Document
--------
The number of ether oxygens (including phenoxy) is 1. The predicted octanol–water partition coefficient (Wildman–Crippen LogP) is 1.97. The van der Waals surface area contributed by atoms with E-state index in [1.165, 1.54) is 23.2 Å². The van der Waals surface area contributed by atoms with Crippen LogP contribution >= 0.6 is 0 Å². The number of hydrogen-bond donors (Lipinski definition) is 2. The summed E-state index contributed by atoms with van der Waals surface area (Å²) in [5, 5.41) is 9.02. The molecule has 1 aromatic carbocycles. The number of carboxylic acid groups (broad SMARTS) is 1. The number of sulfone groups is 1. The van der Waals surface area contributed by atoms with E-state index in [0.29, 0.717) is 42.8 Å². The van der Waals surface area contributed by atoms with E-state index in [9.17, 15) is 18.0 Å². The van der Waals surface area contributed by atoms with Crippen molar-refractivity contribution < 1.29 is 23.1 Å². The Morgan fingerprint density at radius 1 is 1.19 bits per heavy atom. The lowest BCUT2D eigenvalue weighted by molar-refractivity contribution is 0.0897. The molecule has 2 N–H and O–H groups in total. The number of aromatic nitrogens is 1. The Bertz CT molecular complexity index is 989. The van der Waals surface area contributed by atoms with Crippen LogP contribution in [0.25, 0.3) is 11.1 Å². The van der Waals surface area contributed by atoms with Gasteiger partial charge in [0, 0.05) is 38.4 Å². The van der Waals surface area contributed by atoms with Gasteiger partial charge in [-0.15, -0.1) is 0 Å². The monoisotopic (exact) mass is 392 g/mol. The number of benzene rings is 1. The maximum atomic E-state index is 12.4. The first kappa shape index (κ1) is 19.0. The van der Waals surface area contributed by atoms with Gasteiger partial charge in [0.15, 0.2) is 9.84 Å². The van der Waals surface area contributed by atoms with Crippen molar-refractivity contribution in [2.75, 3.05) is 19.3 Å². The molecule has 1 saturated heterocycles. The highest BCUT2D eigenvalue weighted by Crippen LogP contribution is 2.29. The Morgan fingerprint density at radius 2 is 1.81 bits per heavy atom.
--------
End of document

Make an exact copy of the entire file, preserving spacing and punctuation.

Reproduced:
The number of ether oxygens (including phenoxy) is 1. The predicted octanol–water partition coefficient (Wildman–Crippen LogP) is 1.97. The van der Waals surface area contributed by atoms with E-state index in [1.165, 1.54) is 23.2 Å². The van der Waals surface area contributed by atoms with Crippen LogP contribution >= 0.6 is 0 Å². The number of hydrogen-bond donors (Lipinski definition) is 2. The summed E-state index contributed by atoms with van der Waals surface area (Å²) in [5, 5.41) is 9.02. The molecule has 1 aromatic carbocycles. The number of carboxylic acid groups (broad SMARTS) is 1. The number of sulfone groups is 1. The van der Waals surface area contributed by atoms with E-state index in [0.29, 0.717) is 42.8 Å². The van der Waals surface area contributed by atoms with E-state index in [9.17, 15) is 18.0 Å². The van der Waals surface area contributed by atoms with Crippen molar-refractivity contribution < 1.29 is 23.1 Å². The Morgan fingerprint density at radius 1 is 1.19 bits per heavy atom. The lowest BCUT2D eigenvalue weighted by molar-refractivity contribution is 0.0897. The molecule has 2 N–H and O–H groups in total. The number of aromatic nitrogens is 1. The Bertz CT molecular complexity index is 989. The van der Waals surface area contributed by atoms with Crippen LogP contribution in [0.25, 0.3) is 11.1 Å². The van der Waals surface area contributed by atoms with Gasteiger partial charge in [0, 0.05) is 38.4 Å². The van der Waals surface area contributed by atoms with Gasteiger partial charge in [-0.15, -0.1) is 0 Å². The monoisotopic (exact) mass is 392 g/mol. The number of benzene rings is 1. The maximum atomic E-state index is 12.4. The first kappa shape index (κ1) is 19.0. The van der Waals surface area contributed by atoms with Gasteiger partial charge in [0.15, 0.2) is 9.84 Å². The van der Waals surface area contributed by atoms with Crippen molar-refractivity contribution in [2.75, 3.05) is 19.3 Å². The molecule has 1 saturated heterocycles. The highest BCUT2D eigenvalue weighted by Crippen LogP contribution is 2.29. The Morgan fingerprint density at radius 2 is 1.81 bits per heavy atom.